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 Pataki's Army Goes Onward to SUNY
 Meredith Tax, USA
 November 16, 1998
 
The annual Women’s Studies conference at SUNY New Paltz has become a centerpiece in the country’s ongoing culture war, increasingly waged around the issue of sex. Last year’s conference on women’s sexuality became the subject of a Christian conservative campaign against Women’s Studies, marked by efforts to demonize any open discussion of this subject; this year’s conference, called "Silencing Women: Voices of Resistance," was designed as a response. As a keynote panelist, I spoke about the relationship between gender and censorship, while watching a cluster of middle-aged men in suits, Pataki appointees to the College Council, whisper to one another. They were badly outnumbered by the five hundred other people who had come to show support for the Women’s Studies program and for women’s right to talk uncensored about any subject we think worthy of discussion and study.

Last year’s conservative attack was orchestrated by Roger Kimball in the Wall Street Journal, with the school voucher organization CHANGE-NY, state legislators [John] Guerin and [Tom] Kirwin, and Governor Pataki, who used the fuss as an excuse to go after Roger Bowen, the new president of SUNY New Paltz. Bowen had been unanimously chosen by the SUNY Board of Trustees except for one Pataki appointee, Candace de Russy, who voted against him. Besides being a contributor to the Pataki campaign fund, de Russy is a former contributing editor to the conservative journal Catholic Crisis, where she wrote articles on such subjects as home schooling and the evils of the card game Magic, which she describes as diabolical.

Mr. Pataki has also appointed four Christian conservatives to the SUNY New Paltz College Council. Until now, the Council’s role has been a purely advisory one but the new members are trying to expand this definition; they eagerly engaged in last year’s controversy and were much in evidence at the conference last weekend, going to workshops and asking if they could tape them. One of these Council members proudly identifies himself as an activist in the Right-to-Life movement; another is employed by the Parish Visitors of Mary Immaculate. And, of course, the general moral tone in the area is heated up by Operation Rescue, which has refused to condemn Dr. Slepian’s murder, and is based nearby.

But if Governor Pataki’s appointees were hoping to intimidate people at the conference, they must have been disappointed. The large, supportive crowd included men and women from the local community, ex-students, and students not only from New Paltz but from other colleges in the area and the SUNY system, including Bard, Vassar, Marist, Nassau Community College, and the SUNY branches at Albany and Stony Brook. An organizing workshop in the afternoon, given by the staff of Women’s WORLD, a global network concerned with women’s freedom of expression of which I am President, attracted one member of the College Council, one man described in the press as "the local gadfly," and sixty people eager to find ways to resist the Pataki administration’s attempts to silence women and gut the state university system. The workshop began with an announcement of the murder of Dr. Barnett Slepian in Buffalo. During a moment of silence in respect for his memory, I glanced around. The member of the College Council was praying but the expression on the face of his cohort, who also spoke out in favor of censoring my children’s book Families, can only be described as gloating.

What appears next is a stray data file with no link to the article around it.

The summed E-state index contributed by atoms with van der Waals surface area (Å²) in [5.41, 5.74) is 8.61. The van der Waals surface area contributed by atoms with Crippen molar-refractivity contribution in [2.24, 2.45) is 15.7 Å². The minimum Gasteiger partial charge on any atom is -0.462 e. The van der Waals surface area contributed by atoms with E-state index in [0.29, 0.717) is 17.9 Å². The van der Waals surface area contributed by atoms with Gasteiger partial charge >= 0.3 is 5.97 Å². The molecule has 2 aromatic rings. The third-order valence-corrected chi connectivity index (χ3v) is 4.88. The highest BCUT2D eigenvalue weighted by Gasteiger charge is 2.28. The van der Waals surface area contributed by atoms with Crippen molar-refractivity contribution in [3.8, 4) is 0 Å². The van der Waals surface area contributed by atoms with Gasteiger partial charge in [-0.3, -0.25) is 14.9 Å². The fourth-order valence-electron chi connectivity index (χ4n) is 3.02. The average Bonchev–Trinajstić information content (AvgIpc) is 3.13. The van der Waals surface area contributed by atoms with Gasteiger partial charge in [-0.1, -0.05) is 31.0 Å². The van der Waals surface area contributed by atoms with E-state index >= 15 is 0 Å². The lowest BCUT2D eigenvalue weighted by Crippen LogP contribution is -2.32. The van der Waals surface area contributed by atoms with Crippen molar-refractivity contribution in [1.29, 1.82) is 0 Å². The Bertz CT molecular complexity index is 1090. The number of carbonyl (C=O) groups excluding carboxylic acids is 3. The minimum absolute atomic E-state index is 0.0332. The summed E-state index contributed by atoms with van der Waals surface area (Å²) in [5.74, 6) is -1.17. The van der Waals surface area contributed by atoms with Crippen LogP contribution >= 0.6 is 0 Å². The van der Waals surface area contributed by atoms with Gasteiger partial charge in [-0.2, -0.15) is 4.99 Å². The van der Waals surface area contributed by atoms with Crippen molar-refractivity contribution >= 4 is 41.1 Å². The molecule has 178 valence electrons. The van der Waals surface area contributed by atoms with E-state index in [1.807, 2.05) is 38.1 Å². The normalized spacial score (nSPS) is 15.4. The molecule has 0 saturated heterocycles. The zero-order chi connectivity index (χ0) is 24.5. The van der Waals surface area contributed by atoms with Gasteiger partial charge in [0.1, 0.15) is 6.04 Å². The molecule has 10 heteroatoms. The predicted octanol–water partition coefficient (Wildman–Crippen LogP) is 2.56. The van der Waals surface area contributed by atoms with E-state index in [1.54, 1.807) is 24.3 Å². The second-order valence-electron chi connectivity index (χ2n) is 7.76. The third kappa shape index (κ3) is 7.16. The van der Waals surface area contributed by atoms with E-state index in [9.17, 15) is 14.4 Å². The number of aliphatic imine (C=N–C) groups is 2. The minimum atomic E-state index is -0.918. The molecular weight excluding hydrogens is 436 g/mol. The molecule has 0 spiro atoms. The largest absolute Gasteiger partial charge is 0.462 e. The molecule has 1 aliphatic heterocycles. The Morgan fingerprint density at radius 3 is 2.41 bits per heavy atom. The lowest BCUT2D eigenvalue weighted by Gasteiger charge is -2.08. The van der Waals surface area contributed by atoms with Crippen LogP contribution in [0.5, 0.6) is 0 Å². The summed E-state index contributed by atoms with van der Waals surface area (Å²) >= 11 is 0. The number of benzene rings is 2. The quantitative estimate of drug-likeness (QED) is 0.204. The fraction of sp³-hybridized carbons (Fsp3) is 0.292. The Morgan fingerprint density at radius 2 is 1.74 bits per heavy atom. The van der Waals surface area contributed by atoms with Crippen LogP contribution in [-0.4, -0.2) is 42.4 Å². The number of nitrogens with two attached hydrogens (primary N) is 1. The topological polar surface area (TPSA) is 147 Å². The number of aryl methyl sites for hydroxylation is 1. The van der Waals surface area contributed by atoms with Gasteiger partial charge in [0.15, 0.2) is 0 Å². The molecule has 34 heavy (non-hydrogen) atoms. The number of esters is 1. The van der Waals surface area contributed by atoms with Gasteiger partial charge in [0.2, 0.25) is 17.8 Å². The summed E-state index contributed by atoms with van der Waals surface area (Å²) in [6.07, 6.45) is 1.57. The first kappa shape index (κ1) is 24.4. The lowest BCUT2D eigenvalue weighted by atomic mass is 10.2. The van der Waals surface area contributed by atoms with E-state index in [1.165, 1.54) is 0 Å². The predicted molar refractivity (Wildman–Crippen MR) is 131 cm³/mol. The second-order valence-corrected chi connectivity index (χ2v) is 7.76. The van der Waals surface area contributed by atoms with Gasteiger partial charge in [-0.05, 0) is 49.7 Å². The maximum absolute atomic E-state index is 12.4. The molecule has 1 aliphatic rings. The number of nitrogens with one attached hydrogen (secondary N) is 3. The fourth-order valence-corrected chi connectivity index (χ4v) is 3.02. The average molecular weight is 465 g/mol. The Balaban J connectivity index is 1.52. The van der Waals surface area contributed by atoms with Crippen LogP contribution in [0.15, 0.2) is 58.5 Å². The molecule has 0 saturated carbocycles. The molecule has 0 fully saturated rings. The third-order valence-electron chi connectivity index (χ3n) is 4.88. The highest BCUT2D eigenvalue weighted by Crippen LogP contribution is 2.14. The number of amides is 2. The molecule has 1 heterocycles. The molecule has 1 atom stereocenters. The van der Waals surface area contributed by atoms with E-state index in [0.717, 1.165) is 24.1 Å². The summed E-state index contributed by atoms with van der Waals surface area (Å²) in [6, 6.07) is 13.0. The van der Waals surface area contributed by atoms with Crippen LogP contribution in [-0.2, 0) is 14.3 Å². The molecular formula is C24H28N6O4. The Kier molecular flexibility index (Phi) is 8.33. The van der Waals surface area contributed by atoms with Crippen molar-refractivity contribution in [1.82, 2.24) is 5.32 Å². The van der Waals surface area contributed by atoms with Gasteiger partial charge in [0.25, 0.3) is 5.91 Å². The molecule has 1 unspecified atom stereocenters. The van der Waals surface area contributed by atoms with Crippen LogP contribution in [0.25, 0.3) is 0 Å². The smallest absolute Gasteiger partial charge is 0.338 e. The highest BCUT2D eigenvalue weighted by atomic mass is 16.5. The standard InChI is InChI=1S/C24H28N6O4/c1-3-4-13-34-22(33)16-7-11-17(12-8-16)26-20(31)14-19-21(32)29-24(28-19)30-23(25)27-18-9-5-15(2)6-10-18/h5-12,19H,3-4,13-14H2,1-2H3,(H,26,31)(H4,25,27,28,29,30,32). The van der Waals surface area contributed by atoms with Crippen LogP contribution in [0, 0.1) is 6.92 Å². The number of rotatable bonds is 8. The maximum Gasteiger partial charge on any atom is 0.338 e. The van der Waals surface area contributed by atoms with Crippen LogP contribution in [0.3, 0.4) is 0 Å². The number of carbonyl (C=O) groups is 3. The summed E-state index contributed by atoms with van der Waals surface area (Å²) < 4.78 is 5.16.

As an active member of International PEN as well as President of Women’s WORLD, I have been tracking connections between gender and censorship for twelve years. I have seen the number and seriousness of cases grow as the influence of religious fundamentalism has increased in various parts of the world, battling modernity in the name of religious truth. In such an atmosphere, any woman who speaks up can become a symbol of modernity, to be silenced, purged, or killed. There is nothing more dangerous to women—or to freedom of speech—than theocracy, the marriage of politics and religious authority. This marriage can be seen in the moralistic rhetoric of the Elmer Gantrys in our Congress, who post an interminable salacious transcript on the President’s sex life one week and the next pass laws restricting discussion of sex on the Web. It can be seen in Governor Pataki’s choice of Right to Lifers to oversee the state university system. The New York Times endorsement calls Pataki a supporter of women’s freedom of choice. If he believes, as he says, in freedom of choice, then whose agenda do these appointments represent? Is the Governor paying a debt of gratitude to his mentor Al d’Amato?

Afghanistan and Iran show us what theocracy brings, not only to women but to anyone with the slightest independence of thought. There are plenty of Western examples, from the Spanish Inquisition to Salem village to the Geneva of John Calvin, which passed laws governing not only sexual conduct but choices of food and clothing. How long are we going to let this creeping theocracy grow unchecked?

The vast majority of voters believe in the separation of church and state. If they bear this in mind on Nov. 3, they will throw all those with a religious agenda out of office—from Governor Pataki and Senator d’Amato to the Members of Congress whose loony-tune puritanism has made the United States a laughingstock to most of the world.

Meredith Tax, a novelist and historian, is President of Women’s WORLD and Vice-Chair of the International Committee of PEN American Center.

Published in Newsday, November 16, 1998.